Part of our week 2 activities in the EDC3100 course is to select an ICT innovation from the Google spreadsheet provided. The spreadsheet was developed as part of the ‘Decoding Learning‘ report prepared in the UK ,in 2012, to report on effective use of ICT in learning. I chose #49 – Game based learning through Kinect games and console. The report organises these innovations into one of eight themes. The spreadsheet identifies my chosen innovation as coming from the ‘Practice’ context and belonging to the ‘Expert’ theme.
What is it? Games Based Learning (GBL) Innovation
In her blog, Alice Leung, describes a number of examples where she has utilised the technology of the XBOX gaming console, with both the Kinect motion sensor and the handheld controllers to play games that engage students and provides students with experiences, data and results, that can then be used in key learning areas such as English, Science, Mathematics, HPE.
How is it used?
Students play the selected game and record their score or result, noting their experience and the challenges they faced. This data can then be used for learning about things such as: calculating average speed; writing about new experiences; creating their own Olympic events; and evaluating the authenticity of the games compared to the actual skills required for the events.
Why it helps students to learn.
An important aspect of learning is student engagement. The gaming console and environment is very familiar to students and will require little direction or instruction. If students enjoy the aspect of creating data or material for later discussion or class work, they will be more invested in completing the written or calculation tasks that relate to their game performance.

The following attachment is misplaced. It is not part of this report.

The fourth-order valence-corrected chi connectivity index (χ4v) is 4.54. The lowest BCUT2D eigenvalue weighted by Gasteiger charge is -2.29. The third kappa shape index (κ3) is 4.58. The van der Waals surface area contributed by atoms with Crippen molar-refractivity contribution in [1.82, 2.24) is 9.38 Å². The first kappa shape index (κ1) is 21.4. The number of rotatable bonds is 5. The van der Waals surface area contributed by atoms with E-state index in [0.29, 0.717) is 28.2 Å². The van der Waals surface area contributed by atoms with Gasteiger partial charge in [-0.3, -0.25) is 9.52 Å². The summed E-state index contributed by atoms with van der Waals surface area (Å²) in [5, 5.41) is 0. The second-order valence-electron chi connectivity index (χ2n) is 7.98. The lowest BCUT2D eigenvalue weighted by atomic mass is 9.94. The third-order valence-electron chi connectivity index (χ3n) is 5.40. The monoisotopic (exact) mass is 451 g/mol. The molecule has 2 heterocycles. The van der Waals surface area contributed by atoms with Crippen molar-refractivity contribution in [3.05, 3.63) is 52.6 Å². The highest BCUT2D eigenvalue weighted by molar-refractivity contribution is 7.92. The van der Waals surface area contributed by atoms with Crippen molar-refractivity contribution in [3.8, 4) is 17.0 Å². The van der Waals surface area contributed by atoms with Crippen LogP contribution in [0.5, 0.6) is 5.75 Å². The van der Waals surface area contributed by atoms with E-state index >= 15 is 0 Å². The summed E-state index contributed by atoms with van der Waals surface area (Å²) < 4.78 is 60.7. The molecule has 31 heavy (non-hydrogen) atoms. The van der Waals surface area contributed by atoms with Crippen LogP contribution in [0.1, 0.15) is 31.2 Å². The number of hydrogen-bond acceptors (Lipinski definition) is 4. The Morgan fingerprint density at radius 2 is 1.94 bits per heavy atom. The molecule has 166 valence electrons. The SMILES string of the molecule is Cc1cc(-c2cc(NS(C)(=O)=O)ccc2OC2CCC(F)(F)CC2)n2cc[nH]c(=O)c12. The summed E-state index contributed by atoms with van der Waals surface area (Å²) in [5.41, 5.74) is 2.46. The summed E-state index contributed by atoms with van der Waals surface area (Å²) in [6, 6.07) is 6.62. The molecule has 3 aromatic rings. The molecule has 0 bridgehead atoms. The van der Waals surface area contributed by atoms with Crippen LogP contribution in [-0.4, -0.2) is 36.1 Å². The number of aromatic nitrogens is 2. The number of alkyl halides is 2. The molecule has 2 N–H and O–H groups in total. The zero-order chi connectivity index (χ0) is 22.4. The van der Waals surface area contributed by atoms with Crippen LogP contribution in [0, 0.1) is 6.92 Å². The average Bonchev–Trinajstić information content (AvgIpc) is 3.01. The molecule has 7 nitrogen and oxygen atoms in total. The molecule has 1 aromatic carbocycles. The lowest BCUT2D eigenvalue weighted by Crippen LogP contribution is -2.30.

Apart from that, the sheer active involvement by students enhances learning. Edutopia’s Andrew Miller, on his blog, refers to Edutopia’s “Six Tips for Brain Based Learning,” saying that using active, physical modalities can help the learning process. John Medina author of Brain Rules shows how exercise boosts oxygen-rich blood flow to the brain, which helps students concentrate better.
He goes on to say, “Instead of having the physical activity as a break from learning to engage in later learning, the Kinect can use the best of both worlds, coupling brain-based physical learning and gestures with learning of content. In addition, we know that games engage us and motivate us to play, provide needed feedback, and provide a safe space to fail.”
These are all good reasons to utilise this technology innovation in the classroom.